Menushopping cart
Tools for Working Wood
Invest in your craft. Invest in yourself.

WORK The Work Magazine Reprint Project

Issue No. 3 - Published April 6, 1889


Work Magazine LogoIssue No. 3 - Published April 6, 1889 5

Greetings Workateers! Ladies and Gentlemen, I'm pleased to announce that the Eiffel Tower is nearly finished, and looks to be ready for the opening on the 1st of May. The Stratford-On-Avon church is to be illuminated with electric light; and a street cleaning apparatus has been devised to supplant sweepers on the streets of London. It's April 6th, 1889. Issue No. 3 of Work has hit the stands.

Heady times such as these call for a radical reappraisal of working methods. I'm talking about Papier-Mâché.

Issue No. 3 - Published April 6, 1889 6

Clearly, this isn't the same Papier-Mâché of flimsy, grade-school dioramas and smocks covered in wheat paste. For instance, I've never heard of Papier-Mâché projects that could withstand turning as a secondary operation— until now.

Issue No. 3 also brings us the conclusion of the serialized article, "Artistic Furniture," wherein, the decorative elements are constructed and applied to the overmantel and cupboards. It covers the interesting technique of applying ornamental dentils made from printers' reglets, as well as various aspects of successfully mounting panels, decorative and otherwise.

"A Simple Ceiling in Wood" turns out to be the sleeper hit of the issue for me. Hiram Price describes himself as a man who has personally seen to every aspect of the construction of his residence. He also abhors plaster. The article describes the methods by which Price prepared and installed a decorative treatment for exposed joists. The techniques are all straightforward, but appear to yield elegant results. He makes mention of the possibility of paint as a means of adding additional embellishment:

Issue No. 3 - Published April 6, 1889 7

"The Campbell Apartment!" I was on the train when I read issue No. 3 for the first time. I don't often make a habit of blurting out in public to no one in particular but it couldn't be helped. I had seen a ceiling like Price's somewhere before.

If you're lucky enough to be passing through Grand Central Terminal in the mid afternoon, and you happen to conform to the dress code (no baseball caps, t-shirts, athletic shoes, etc.), by all means stop in at The Campbell Apartment. The decor is something to behold, but the ceiling is, by far. my favorite part. Now, thanks to Price, it appears I have some insight into its construction. I'm going to wind up with a sore neck the next time I visit. In any case, I can't wait to read the subsequent installment of Price's treatise.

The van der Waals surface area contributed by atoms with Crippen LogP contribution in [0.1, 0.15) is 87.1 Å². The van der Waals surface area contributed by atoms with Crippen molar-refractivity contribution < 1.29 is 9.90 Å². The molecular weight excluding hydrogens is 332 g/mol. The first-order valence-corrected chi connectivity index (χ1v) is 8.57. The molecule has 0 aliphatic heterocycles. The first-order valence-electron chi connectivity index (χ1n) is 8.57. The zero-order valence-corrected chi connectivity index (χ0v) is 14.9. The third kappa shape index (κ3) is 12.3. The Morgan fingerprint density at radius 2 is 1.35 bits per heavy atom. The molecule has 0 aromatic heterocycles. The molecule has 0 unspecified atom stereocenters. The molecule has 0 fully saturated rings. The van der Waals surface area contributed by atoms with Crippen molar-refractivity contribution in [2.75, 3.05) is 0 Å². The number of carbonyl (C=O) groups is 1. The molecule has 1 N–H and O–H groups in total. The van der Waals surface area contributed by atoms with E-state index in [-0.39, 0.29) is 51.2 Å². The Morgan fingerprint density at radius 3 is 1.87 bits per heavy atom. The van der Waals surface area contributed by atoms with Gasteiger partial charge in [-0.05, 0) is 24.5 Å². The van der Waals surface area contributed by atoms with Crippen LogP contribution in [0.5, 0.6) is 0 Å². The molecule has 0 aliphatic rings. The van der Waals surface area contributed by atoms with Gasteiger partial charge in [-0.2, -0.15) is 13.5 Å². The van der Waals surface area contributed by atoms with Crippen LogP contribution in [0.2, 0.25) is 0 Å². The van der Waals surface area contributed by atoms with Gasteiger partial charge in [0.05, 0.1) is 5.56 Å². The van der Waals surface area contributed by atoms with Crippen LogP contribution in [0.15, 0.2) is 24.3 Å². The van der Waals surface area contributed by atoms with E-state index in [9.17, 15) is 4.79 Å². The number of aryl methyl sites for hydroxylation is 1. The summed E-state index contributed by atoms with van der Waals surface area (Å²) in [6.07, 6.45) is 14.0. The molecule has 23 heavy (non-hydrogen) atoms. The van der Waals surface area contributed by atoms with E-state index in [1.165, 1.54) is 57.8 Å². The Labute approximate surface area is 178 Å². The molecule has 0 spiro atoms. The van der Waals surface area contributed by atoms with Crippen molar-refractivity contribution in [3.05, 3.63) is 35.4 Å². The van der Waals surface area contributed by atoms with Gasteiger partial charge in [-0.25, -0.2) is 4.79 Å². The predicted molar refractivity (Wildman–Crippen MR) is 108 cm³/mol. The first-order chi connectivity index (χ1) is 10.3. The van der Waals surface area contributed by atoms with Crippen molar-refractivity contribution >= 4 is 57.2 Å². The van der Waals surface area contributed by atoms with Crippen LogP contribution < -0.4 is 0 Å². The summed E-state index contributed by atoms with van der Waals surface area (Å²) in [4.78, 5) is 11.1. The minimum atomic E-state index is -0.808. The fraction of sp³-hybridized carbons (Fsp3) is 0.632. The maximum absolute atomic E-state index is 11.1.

The sections on crystoleum painting and the reproduction photographic negatives bear mentioning here. "Tips for Tyros" gives two methods for the reproduction of carvings and relief medallions; and supplement to "Our Guide to Good Things," which covers a variety of lathe accessories, there is a review of Price's "Universal" Lathe. It boasts the curious addition of a "vertical" slide which enables the user to "mill" a workpiece when it's clamped in the tool rest while a cutter is secured in the chuck. Not bad for £23 15s with all the bells and whistles.


Papier-Mâché. • Artistic Furniture: Easily Made and Cheaply Produced (continued)
• Photographic Negatives: Their Reproduction and Multiplication
A Simple Ceiling In Wood • The Bunsen Battery (Part 3) • Crystoleum Painting
Tips For Tyros • Price's Universal Lathe • Our Guide To Good Things
Means, Modes, And Methods • Shop: A Corner For Those Who Want To Talk It

• Click to Download Vol.1 - No.3 •

Issue No. 3 - Published April 6, 1889 8 Issue No. 3 - Published April 6, 1889 9 Issue No. 3 - Published April 6, 1889 10

Disclaimer: Articles in Work: The Illustrated Weekly Journal for Mechanics describe materials and methods that would not be considered safe or advisable today. We are not responsible for the content of these magazines, and cannot take any responsibility for anyone attempting projects or procedures described therein.

The first issue of Work was published on March 23rd, 1889. The goal of this project is to release digital copies of the individual issues starting on the same date in 2012, effectively republishing the materials 123 years to the day from their original release.

The original printing was on thin, inexpensive paper. There are many cases of uneven inking and bleed-through from the page behind. Our copies of Work come from bound library volumes of these issues and are subject to unfavorable trimming, missing covers, etc. Please bear with us if a margin is clipped too close, or a few words are unreadable. To minimize harm to these fragile volumes, we've undertaken the task of scanning the books ourselves. We would like to thank James Vasile and Karl Fogel for their help in supplying us with a book scanner and generally enabling this project to get off the ground.

The original content is out of copyright, however, our scans and processing are not. You are welcome to download, print, and pretty much do what you want with the scan for your own personal purposes. Feel free to post a link or a copy on your blog or website. All we ask is a link back to the original project and this blog. We are not giving permission for commercial downloads or reprinting at this time.

Add a Comment
Comments are closed.
The opinions expressed in this blog are those of the blog's author and guests and in no way reflect the views of Tools for Working Wood.